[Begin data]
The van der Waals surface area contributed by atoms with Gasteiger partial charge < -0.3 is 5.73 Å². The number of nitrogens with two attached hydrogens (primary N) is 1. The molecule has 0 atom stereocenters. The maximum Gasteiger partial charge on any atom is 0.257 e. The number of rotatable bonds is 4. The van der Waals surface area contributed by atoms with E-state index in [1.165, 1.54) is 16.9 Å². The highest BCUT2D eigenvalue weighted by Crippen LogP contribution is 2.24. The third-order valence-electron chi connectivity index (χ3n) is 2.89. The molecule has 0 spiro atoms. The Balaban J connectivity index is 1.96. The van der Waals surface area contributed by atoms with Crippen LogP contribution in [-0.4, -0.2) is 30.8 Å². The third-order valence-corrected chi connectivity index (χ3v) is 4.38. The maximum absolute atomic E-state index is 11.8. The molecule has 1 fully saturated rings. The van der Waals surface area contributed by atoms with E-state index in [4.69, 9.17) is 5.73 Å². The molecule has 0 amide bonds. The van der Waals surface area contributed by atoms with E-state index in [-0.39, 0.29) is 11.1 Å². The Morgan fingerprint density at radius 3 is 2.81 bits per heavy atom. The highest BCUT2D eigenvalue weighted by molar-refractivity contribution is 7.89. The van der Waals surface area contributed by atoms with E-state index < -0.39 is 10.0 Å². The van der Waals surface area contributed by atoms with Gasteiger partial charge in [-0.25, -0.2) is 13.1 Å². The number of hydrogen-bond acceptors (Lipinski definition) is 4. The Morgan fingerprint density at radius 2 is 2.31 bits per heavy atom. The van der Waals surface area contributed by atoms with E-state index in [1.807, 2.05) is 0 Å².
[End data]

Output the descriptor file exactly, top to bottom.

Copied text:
The van der Waals surface area contributed by atoms with Gasteiger partial charge < -0.3 is 5.73 Å². The number of nitrogens with two attached hydrogens (primary N) is 1. The molecule has 0 atom stereocenters. The maximum Gasteiger partial charge on any atom is 0.257 e. The number of rotatable bonds is 4. The van der Waals surface area contributed by atoms with E-state index in [1.165, 1.54) is 16.9 Å². The highest BCUT2D eigenvalue weighted by Crippen LogP contribution is 2.24. The third-order valence-electron chi connectivity index (χ3n) is 2.89. The molecule has 0 spiro atoms. The Balaban J connectivity index is 1.96. The van der Waals surface area contributed by atoms with Crippen LogP contribution in [-0.4, -0.2) is 30.8 Å². The third-order valence-corrected chi connectivity index (χ3v) is 4.38. The maximum absolute atomic E-state index is 11.8. The molecule has 1 fully saturated rings. The van der Waals surface area contributed by atoms with E-state index in [4.69, 9.17) is 5.73 Å². The molecule has 0 amide bonds. The van der Waals surface area contributed by atoms with E-state index in [-0.39, 0.29) is 11.1 Å². The Morgan fingerprint density at radius 3 is 2.81 bits per heavy atom. The highest BCUT2D eigenvalue weighted by molar-refractivity contribution is 7.89. The van der Waals surface area contributed by atoms with E-state index < -0.39 is 10.0 Å². The van der Waals surface area contributed by atoms with Gasteiger partial charge in [-0.25, -0.2) is 13.1 Å². The number of hydrogen-bond acceptors (Lipinski definition) is 4. The Morgan fingerprint density at radius 2 is 2.31 bits per heavy atom. The van der Waals surface area contributed by atoms with E-state index in [1.807, 2.05) is 0 Å².